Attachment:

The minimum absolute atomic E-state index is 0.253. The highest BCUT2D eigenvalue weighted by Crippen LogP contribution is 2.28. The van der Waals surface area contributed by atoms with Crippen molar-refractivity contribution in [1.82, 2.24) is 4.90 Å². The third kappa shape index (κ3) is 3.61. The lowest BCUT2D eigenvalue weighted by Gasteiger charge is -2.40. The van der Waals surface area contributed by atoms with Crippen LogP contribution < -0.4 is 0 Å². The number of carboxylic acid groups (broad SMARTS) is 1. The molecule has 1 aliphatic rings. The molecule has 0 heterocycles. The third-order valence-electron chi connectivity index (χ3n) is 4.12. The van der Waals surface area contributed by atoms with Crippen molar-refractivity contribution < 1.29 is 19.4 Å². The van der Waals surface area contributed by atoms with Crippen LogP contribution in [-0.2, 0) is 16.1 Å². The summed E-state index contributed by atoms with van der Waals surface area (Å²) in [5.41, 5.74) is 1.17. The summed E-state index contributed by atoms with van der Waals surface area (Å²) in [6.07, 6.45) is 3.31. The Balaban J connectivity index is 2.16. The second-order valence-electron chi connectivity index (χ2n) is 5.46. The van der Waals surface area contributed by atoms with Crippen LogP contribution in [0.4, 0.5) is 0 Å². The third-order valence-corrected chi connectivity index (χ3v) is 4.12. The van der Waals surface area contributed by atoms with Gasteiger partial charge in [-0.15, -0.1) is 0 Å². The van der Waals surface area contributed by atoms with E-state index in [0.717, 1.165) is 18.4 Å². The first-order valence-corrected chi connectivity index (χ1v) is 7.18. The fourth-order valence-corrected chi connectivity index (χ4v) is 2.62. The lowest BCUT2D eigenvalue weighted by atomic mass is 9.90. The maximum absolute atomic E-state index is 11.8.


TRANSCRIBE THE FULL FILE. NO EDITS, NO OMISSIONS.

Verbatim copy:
The minimum absolute atomic E-state index is 0.253. The highest BCUT2D eigenvalue weighted by Crippen LogP contribution is 2.28. The van der Waals surface area contributed by atoms with Crippen molar-refractivity contribution in [1.82, 2.24) is 4.90 Å². The third kappa shape index (κ3) is 3.61. The lowest BCUT2D eigenvalue weighted by Gasteiger charge is -2.40. The van der Waals surface area contributed by atoms with Crippen LogP contribution < -0.4 is 0 Å². The number of carboxylic acid groups (broad SMARTS) is 1. The molecule has 1 aliphatic rings. The molecule has 0 heterocycles. The third-order valence-electron chi connectivity index (χ3n) is 4.12. The van der Waals surface area contributed by atoms with Crippen molar-refractivity contribution < 1.29 is 19.4 Å². The van der Waals surface area contributed by atoms with Crippen LogP contribution in [-0.2, 0) is 16.1 Å². The summed E-state index contributed by atoms with van der Waals surface area (Å²) in [5.41, 5.74) is 1.17. The summed E-state index contributed by atoms with van der Waals surface area (Å²) in [6.07, 6.45) is 3.31. The Balaban J connectivity index is 2.16. The second-order valence-electron chi connectivity index (χ2n) is 5.46. The van der Waals surface area contributed by atoms with Crippen LogP contribution in [0.4, 0.5) is 0 Å². The third-order valence-corrected chi connectivity index (χ3v) is 4.12. The van der Waals surface area contributed by atoms with Gasteiger partial charge in [-0.15, -0.1) is 0 Å². The van der Waals surface area contributed by atoms with E-state index in [0.717, 1.165) is 18.4 Å². The first-order valence-corrected chi connectivity index (χ1v) is 7.18. The fourth-order valence-corrected chi connectivity index (χ4v) is 2.62. The lowest BCUT2D eigenvalue weighted by atomic mass is 9.90. The maximum absolute atomic E-state index is 11.8.